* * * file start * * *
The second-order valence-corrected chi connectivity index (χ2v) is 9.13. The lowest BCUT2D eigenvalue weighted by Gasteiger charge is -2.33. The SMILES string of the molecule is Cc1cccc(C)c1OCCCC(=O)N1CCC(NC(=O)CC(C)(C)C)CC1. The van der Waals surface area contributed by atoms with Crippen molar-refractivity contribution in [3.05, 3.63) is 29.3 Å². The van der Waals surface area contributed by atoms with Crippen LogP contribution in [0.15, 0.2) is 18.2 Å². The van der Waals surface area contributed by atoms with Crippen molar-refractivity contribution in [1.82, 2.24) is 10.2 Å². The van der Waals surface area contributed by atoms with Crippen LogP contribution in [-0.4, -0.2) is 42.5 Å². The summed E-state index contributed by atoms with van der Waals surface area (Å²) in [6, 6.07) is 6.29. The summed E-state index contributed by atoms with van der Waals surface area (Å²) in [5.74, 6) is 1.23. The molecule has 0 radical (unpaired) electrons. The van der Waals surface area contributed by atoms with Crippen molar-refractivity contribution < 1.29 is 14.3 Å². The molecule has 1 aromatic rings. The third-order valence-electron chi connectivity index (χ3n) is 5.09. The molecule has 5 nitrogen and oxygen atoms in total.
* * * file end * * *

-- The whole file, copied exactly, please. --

The second-order valence-corrected chi connectivity index (χ2v) is 9.13. The lowest BCUT2D eigenvalue weighted by Gasteiger charge is -2.33. The SMILES string of the molecule is Cc1cccc(C)c1OCCCC(=O)N1CCC(NC(=O)CC(C)(C)C)CC1. The van der Waals surface area contributed by atoms with Crippen molar-refractivity contribution in [3.05, 3.63) is 29.3 Å². The van der Waals surface area contributed by atoms with Crippen LogP contribution in [0.15, 0.2) is 18.2 Å². The van der Waals surface area contributed by atoms with Crippen molar-refractivity contribution in [1.82, 2.24) is 10.2 Å². The van der Waals surface area contributed by atoms with Crippen LogP contribution in [-0.4, -0.2) is 42.5 Å². The summed E-state index contributed by atoms with van der Waals surface area (Å²) in [6, 6.07) is 6.29. The summed E-state index contributed by atoms with van der Waals surface area (Å²) in [5.74, 6) is 1.23. The molecule has 0 radical (unpaired) electrons. The van der Waals surface area contributed by atoms with Crippen molar-refractivity contribution < 1.29 is 14.3 Å². The molecule has 1 aromatic rings. The third-order valence-electron chi connectivity index (χ3n) is 5.09. The molecule has 5 nitrogen and oxygen atoms in total.